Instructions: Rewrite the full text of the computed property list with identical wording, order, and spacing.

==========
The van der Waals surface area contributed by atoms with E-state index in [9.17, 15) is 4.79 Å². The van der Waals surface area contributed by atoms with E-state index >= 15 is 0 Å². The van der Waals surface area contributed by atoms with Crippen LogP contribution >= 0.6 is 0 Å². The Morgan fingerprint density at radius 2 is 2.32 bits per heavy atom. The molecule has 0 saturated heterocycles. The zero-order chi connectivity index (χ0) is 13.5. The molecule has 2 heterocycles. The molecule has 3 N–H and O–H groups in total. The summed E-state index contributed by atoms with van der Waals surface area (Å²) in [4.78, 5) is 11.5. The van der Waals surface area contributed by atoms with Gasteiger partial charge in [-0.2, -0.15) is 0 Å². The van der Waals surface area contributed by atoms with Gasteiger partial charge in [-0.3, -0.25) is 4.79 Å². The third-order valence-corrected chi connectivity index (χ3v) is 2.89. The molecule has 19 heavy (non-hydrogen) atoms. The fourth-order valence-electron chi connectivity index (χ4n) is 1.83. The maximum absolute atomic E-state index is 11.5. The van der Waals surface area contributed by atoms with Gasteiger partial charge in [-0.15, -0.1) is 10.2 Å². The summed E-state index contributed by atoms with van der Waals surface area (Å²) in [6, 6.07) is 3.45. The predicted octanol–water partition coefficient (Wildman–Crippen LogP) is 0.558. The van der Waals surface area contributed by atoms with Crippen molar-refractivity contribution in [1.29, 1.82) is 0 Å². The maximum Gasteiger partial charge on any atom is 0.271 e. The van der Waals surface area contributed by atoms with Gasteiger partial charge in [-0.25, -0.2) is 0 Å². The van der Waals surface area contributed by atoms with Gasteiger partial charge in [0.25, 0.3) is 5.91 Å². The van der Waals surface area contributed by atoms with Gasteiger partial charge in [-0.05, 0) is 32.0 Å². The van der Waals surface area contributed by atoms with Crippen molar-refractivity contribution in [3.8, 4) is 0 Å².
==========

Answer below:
The van der Waals surface area contributed by atoms with E-state index in [9.17, 15) is 4.79 Å². The van der Waals surface area contributed by atoms with E-state index >= 15 is 0 Å². The van der Waals surface area contributed by atoms with Crippen LogP contribution >= 0.6 is 0 Å². The Morgan fingerprint density at radius 2 is 2.32 bits per heavy atom. The molecule has 0 saturated heterocycles. The zero-order chi connectivity index (χ0) is 13.5. The molecule has 2 heterocycles. The molecule has 3 N–H and O–H groups in total. The summed E-state index contributed by atoms with van der Waals surface area (Å²) in [4.78, 5) is 11.5. The van der Waals surface area contributed by atoms with Gasteiger partial charge in [-0.2, -0.15) is 0 Å². The van der Waals surface area contributed by atoms with Gasteiger partial charge in [-0.3, -0.25) is 4.79 Å². The third-order valence-corrected chi connectivity index (χ3v) is 2.89. The molecule has 19 heavy (non-hydrogen) atoms. The fourth-order valence-electron chi connectivity index (χ4n) is 1.83. The maximum absolute atomic E-state index is 11.5. The van der Waals surface area contributed by atoms with Gasteiger partial charge in [-0.15, -0.1) is 10.2 Å². The summed E-state index contributed by atoms with van der Waals surface area (Å²) in [6, 6.07) is 3.45. The predicted octanol–water partition coefficient (Wildman–Crippen LogP) is 0.558. The van der Waals surface area contributed by atoms with Crippen molar-refractivity contribution in [1.29, 1.82) is 0 Å². The maximum Gasteiger partial charge on any atom is 0.271 e. The van der Waals surface area contributed by atoms with Gasteiger partial charge in [-0.25, -0.2) is 0 Å². The van der Waals surface area contributed by atoms with Gasteiger partial charge in [0.25, 0.3) is 5.91 Å². The van der Waals surface area contributed by atoms with Gasteiger partial charge in [-0.05, 0) is 32.0 Å². The van der Waals surface area contributed by atoms with Crippen molar-refractivity contribution in [3.8, 4) is 0 Å².